Claudia’s research interests focus on urban development in Latin America, taking into consideration the region’s unique cultural and political milieu. Combining historical and contemporaneous knowledge of Latin America, Claudia’s work contributes to wider discussions on urban and peri-urban transformations in the Global South. Her main interest focuses on the region’s changing socio-political relations with the land and its natural environment. She is particularly interested in housing and sustainability; land allocation and planning; informality and resilience; inequality and well-being. Her most recent work Real Estate and Urban Development in South America: Understanding Local Regulations and Investment Methods in a Highly Urbanised Continent, was published by Routledge in 2018 and she is currently working on a second volume covering Central America, Mexico and the Caribbean.
Claudia is also actively engaged in building research capacity in Latin America and she has worked with local governments to improve the quality of grant applications, transparency of funding mechanisms and the number of peer reviewed publications. She directed and developed the research network RedCTeI, which was funded under the Newton-Caldas programme and developed training workshops as well as a Massive Open Online Course (MOOC), which has helped to train hundreds of scientists either remotely or via face-to-face interaction.
She has received research grants from different funders including Arts and Humanities Research Council, Nuffield Foundation and the British Council amongst others. Since 2014 she has delivered research and knowledge exchange workshops across Latin America and developed the Latin American Initiative that helped to establish the Latin America and Caribbean Rural and Urban Studies group at Henley. During 2015-17 she was also the lead consultant on behalf of the University of Reading for the Newton Professional Development and Engagement programme (PDE). This was for the provision of services in Newton Fund Countries on issues related to skills training, research governance and management and engagement with end user. Claudia is also a member of the Academy of Urbanism where she acts as the Latin American convenor and an advisory Board Member of the World Habitat Awards. As a result of her transatlantic activities, she has developed strong contacts with local governments, NGOs and relevant industry groups across Europe as well as Latin America and the Caribbean.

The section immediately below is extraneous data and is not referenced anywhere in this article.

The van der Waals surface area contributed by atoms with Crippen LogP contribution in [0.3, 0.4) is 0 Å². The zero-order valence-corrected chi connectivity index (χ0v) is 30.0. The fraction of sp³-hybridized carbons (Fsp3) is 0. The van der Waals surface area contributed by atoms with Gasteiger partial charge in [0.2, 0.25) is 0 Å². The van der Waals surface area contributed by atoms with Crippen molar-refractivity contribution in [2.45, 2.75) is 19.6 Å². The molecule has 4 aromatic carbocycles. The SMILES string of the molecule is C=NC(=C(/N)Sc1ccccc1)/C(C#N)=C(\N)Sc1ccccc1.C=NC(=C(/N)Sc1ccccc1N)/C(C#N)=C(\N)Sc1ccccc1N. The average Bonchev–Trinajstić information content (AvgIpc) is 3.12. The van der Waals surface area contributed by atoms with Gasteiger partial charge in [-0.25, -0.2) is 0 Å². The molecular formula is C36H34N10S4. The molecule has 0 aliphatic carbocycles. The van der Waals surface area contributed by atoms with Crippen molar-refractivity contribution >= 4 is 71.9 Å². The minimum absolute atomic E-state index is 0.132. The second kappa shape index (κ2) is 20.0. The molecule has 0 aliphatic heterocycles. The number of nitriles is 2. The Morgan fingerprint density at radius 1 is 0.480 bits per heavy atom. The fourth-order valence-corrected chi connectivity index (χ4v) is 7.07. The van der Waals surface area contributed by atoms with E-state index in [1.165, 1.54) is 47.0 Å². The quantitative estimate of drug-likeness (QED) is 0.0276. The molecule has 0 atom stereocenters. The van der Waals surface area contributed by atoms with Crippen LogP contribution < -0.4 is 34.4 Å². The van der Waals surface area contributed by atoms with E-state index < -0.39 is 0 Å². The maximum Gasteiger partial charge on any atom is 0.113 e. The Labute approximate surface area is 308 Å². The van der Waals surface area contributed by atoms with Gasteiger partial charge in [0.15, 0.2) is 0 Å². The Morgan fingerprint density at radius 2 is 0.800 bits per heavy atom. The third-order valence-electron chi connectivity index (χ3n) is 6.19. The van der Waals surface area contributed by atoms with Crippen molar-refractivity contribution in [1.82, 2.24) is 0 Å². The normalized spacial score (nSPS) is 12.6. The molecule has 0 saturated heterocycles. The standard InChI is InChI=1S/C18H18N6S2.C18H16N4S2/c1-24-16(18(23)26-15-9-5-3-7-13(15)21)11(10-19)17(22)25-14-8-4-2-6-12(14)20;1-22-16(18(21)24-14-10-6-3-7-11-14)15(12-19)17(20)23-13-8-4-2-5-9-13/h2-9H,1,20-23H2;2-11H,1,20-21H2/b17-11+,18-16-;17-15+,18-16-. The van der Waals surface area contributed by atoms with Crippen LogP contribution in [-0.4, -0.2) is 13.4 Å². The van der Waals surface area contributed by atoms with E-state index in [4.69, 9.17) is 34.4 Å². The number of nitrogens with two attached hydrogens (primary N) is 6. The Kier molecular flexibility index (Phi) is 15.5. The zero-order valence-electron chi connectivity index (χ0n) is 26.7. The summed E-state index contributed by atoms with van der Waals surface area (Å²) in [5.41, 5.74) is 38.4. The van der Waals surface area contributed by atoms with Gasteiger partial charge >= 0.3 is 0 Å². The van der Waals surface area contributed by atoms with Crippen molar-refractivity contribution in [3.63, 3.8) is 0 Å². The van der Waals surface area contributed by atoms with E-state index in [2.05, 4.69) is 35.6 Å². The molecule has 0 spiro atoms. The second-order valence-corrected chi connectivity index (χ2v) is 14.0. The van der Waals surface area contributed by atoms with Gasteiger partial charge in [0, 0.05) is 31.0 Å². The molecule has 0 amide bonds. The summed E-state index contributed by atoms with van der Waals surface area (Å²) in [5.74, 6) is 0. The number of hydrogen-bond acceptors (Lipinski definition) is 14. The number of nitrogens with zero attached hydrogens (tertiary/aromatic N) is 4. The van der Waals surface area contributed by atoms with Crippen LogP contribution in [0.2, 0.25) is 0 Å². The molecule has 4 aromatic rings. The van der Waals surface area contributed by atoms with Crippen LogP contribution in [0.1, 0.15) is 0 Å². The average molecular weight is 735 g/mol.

- PhD Geography/Architecture, King's College London, 2007
- MSc Real Estate Investment & Appraisal, Henley Business School, University of Reading, 2012
- MA Cultural Studies, King's College London, 2002
- Diploma in Architecture & Planning, Universidad de Buenos Aires, Argentina, 1994
- Associate Fellow at the Institute of Latin American Studies, School of Advanced Studies, University of London
- Fellow of the Academy of Urbanism (AoU) -Latin American Convenor
- World Habitat Awards -UN Habitat - Advisory Board Member
- Research Associate Walker Institute for Climate System Research
- Fellow of the Royal Society for the encouragement of Arts, Manufactures and Commerce (RSA)
Latin America; development; planning; urban history; social inequality
Selected Research Grants
Principal Investigator: Newton-Caldas grant ‘Structuring Network of ST&I Project Designers’ contract number 2016_NF_PDE_Colombia_1 Amount £280,685 + VAT
Principal Investigator: British Council ‘Sustainability Workshops’ agreement IB.20.02.18 Amount £47,900 + VAT
Murray, C.; Monetti, E. and Ween, C. (2018) Real Estate and Urban Development in South America: Understanding Local Regulations and Investment Methods in a Highly Urbanised Continent. London, Routledge.
Murray, C. (2017) The Politics of Health: Planning in the Spanish Colonies During the XVIII Century in Slater T.R. and Pinto S.M.G (eds) Building Regulations and Urban Form 1100-1900. Ashgate (pp. 213-230).
Murray, C and Clapham D. (2015) “Housing Policies in Latin America: Approaches in Argentina, Brazil, Chile and Colombia” International Journal of Housing Policy, 15, 3, 347-364.